From Our Editors
Hovercrafts are never short on usefulness. The US Navy uses them for transportation, captains in Australia, Asia, and England use them as ferries, and near Alaska they often glide over ice between oil rigs. For Captain Guven Sen, hovercrafts are useful for tours of Florida's coastal waterways. He pilots the sleek florescent-yellow Lady Hawke—powered by a 300-horsepower diesel engine, dual axial flow fans, and fixed-pitch duct propellers—at speeds up to 40 knots over shallow waterways and meandering sandbars. Sculpted from durable, lightweight fiberglass, an enclosed hull and cockpit keep passengers safe from getting hit by ocean spray and strongly worded messages in bottles as they glide on an air cushion over the water surface.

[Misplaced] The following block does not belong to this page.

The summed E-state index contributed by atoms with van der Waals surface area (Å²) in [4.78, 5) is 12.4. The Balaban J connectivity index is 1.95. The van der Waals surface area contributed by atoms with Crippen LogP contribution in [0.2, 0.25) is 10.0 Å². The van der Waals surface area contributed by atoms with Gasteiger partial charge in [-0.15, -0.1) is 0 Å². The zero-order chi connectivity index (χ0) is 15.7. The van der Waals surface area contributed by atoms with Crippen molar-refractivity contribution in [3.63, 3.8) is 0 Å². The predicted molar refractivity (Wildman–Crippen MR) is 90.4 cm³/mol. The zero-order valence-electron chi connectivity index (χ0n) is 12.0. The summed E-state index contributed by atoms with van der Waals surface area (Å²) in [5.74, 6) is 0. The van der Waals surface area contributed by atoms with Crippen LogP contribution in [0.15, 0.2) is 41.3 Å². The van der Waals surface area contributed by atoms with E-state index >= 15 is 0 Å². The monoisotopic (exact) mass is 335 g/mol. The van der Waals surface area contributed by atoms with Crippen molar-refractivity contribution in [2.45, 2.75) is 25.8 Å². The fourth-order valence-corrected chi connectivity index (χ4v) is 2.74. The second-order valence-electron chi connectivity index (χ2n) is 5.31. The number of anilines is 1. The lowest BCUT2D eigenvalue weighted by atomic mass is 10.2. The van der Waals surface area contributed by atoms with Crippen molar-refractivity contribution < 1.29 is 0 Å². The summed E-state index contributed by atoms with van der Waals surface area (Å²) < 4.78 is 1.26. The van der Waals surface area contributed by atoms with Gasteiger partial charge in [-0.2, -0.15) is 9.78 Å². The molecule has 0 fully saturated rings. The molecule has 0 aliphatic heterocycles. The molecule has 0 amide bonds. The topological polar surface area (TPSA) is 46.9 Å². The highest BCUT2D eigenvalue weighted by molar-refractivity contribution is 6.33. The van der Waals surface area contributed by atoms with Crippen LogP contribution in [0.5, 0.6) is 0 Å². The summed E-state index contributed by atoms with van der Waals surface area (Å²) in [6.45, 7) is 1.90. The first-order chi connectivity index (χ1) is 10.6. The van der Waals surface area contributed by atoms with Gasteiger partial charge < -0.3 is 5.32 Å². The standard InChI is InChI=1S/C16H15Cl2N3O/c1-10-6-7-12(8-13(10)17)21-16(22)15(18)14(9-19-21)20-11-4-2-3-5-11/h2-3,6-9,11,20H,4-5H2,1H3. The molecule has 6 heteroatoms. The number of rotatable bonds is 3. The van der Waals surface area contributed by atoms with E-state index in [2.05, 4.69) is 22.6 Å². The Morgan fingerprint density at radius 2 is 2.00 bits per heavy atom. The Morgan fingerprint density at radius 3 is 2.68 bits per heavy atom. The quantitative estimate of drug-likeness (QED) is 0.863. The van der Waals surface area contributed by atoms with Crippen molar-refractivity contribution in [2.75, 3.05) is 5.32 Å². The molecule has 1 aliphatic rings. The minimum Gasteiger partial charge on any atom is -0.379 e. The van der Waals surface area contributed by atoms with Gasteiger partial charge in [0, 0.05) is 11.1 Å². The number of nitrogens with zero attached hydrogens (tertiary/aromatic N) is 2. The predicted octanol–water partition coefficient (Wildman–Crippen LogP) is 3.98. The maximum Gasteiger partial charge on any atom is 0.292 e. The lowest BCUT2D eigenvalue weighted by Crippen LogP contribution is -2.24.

On each eco-friendly tour, Guven uses a PA system to explain the workings of the craft's engines, point out passing dolphins and protected alligators, and gleefully showcase his machine's tricks. He turns water into a wall of mist as he whips riders through spins and 360-degree turns. On some occasions, passing dolphins have even decided to play with the hovercraft, swimming alongside and under the air cushion and performing tricks in full view of passengers. When not leading tours, Guven leases out his services for private excursions or the occasional music video. Hover Tours' sister company, Dragonflight Hovercraft, recently built another larger, lightweight FRP composite hovercraft as a prototype to one day glide alongside the Lady Hawke.